Statement of the times

Statement of the times

Defining citys culture

Statement of the times

Reflection of concerns: ‘Waterpolis — Missing or promising’ by Ichi Ikeda for the 48 Degrees Public Art Festival in New Delhi. (Photo by Khoj)

Once upon a time, all art — especially sculpture — happened to be public art, patronised by the state. That is why we now have the enduring legacy of stunning cave panels of the Mahabalipuram, or the elaborate temple carvings of a Khajuraho or Hampi, all of which took shape with the financial and moral patronage of the erstwhile rulers. Unfortunately, now in modern India, there seems to be a strict delineation between the state and the fine arts. With the exception of teaching art — in the form of the mandatory government colleges for fine arts — the state seems to have washed its hands off art. However, art requires patronage, like the sciences. And public art is special because it walks out to meet the people.

Well, the Salzburg model (a new contemporary work is added to Chennai’s public space every year, which forms a continuing dialogue with the baroque heritage of this city), maybe a farfetched hope, our country could well do with the emergence of a culture embracing a broad-based communion with art, which can only be achieved by the unfolding of more art works in public spaces. 

It can’t be that the government can’t afford our artists’ prices. It is an issue of mindset. “They need to be more willing to pay the proper prices of the art works, instead of treating it as a craft issue and paying artists in chunks over labour and material costs,” says Shalini Biswajit, artist and promoter of Chennai’s Forum gallery.

For instance, the last time the local government discussed displaying serious, contemporary art pieces in traffic islands in the city, officials had apparently asked the artists to quote their labour charge and offered to supply the material, as though the entire process of creating an art work was akin to menial labour. Obviously, modern Indian governments don’t understand the intellectual value of art, or the impact that art would have on the city’s façade and its people.

Patrons of art
 Put simply, Indian governments — state or central — don’t patronise art. The few times they do, the maintenance is so poor that it leaves gasps than smiles. As it happened with the sleek Rajiv Gandhi Salai, which is lined with the offices of most software firms worth their salt. This expensively done freeway, better known locally as the IT corridor road, was developed by the Tamil Nadu Road Development Corporation. TNRDC got a few leading sculptors and artists of the state to display their works, and these works initially wowed passers by with their bright hues and artistic brilliance. But now, there is zero maintenance, with no process in place even for wiping the soot from the surfaces of these art works. “You need to have some mechanism in place at least to ensure that the art works are kept cleaned and are not vandalised or misused, right?” questions Shalini, one of the artists whose installations greet passers by on the IT corridor.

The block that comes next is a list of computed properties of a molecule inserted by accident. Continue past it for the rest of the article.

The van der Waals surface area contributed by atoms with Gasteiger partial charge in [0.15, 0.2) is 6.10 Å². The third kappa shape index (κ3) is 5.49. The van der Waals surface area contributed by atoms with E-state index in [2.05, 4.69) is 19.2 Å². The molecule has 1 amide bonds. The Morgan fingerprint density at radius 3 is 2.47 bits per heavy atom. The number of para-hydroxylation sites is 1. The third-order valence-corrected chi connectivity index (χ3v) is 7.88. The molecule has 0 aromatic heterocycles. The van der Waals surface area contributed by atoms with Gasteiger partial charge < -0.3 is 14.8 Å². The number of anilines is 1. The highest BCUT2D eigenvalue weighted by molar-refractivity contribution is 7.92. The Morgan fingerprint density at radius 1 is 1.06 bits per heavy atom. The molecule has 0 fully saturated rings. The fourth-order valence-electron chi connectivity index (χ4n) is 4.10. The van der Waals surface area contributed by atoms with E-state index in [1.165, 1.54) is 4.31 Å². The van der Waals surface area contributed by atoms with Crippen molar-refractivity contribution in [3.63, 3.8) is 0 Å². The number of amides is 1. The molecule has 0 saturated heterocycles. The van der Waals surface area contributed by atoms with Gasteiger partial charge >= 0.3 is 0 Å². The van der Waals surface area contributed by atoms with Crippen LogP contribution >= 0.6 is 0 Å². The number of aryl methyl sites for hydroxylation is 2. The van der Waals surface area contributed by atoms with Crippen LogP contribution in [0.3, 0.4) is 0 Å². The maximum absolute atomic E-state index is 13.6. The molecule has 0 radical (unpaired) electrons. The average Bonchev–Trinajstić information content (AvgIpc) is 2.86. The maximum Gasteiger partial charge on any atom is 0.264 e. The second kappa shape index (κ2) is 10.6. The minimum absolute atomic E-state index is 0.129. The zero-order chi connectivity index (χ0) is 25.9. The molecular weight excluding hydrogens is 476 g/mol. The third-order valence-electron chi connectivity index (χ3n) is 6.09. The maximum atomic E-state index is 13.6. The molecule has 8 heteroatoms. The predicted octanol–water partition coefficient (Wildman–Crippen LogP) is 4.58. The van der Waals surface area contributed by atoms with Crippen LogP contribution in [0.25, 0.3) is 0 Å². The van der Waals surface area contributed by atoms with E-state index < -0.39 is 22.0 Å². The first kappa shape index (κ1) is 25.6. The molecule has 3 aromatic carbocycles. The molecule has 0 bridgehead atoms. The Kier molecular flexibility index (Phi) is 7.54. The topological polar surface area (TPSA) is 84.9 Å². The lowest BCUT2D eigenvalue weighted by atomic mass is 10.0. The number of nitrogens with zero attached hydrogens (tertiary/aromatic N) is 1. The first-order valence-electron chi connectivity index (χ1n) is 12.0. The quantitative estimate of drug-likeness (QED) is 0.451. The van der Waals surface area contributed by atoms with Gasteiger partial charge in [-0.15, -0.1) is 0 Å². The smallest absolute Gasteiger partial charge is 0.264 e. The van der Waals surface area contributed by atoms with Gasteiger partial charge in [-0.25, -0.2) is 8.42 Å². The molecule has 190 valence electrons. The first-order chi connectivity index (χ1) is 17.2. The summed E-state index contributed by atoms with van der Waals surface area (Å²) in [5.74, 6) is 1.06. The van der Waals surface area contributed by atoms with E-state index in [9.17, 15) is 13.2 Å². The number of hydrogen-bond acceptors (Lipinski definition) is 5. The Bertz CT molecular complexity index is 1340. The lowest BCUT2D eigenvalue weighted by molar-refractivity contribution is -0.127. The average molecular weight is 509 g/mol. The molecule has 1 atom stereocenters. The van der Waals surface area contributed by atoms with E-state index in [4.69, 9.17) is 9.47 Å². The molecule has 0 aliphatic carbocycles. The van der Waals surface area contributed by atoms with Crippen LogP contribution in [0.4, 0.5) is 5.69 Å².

Compare this sorry state to the reception that Anish Kapoor’s installations received at London late last year, courtesy the city’s Royal Academy of Arts, which painted the city red with promos for his show. Nobody flying into London could have missed knowing that Kapoor was showing his works. Meanwhile, in India, the government keeps a cool distance from art.

With the exception of a few cities like Baroda and some parts of Delhi, contemporary art works are non-existent in our public spaces. The government has to come forward and place art in the public domain, agrees RM Palaniappan, artist and regional secretary, Lalit Kala Academy, Chennai. “We artists are ready to collaborate with the local government or with corporate groups for displaying our work in public spaces. We are ready to give our works for even a small honourarium. But there should be some recognition,” says Palaniappan. 

As in the way things are done in the West, there can be an open competition to decide on the art works to be displayed in chosen public spaces, with a committee voting on it. Artistes are ready to subject their works for scrutiny, but unfortunately, the only art works that local governments commission happen to be craft works or throwbacks to ancient works. If works of public art defines a city’s culture, most Indian cities would remain culturally frozen in time.

“There is no contemporary sensibility,” bemoans Palaniappan. If an installation is going to be placed in a city space such as a traffic island, it has to be synchrony with the times, so that people are able to connect with it. Otherwise, it becomes a relic, and not a statement of the times. “I have nothing against our ancient masterpieces and crafts traditions, but the space for these works are not public utility spaces like traffic junctions,” he says.

But to be fair, the state alone cannot be made to shoulder the blame. After all, the state reflects her people. “The point is, there has to be more awareness among the general public about contemporary art,” Palaniappan feels. He suggests that the media, among other agencies need to play a bigger role in this — in bringing art out of galleries and into the public gaze. As a natural fallout of this, the state would perhaps then be prompted to facilitate the placing of serious contemporary art works in public spaces.

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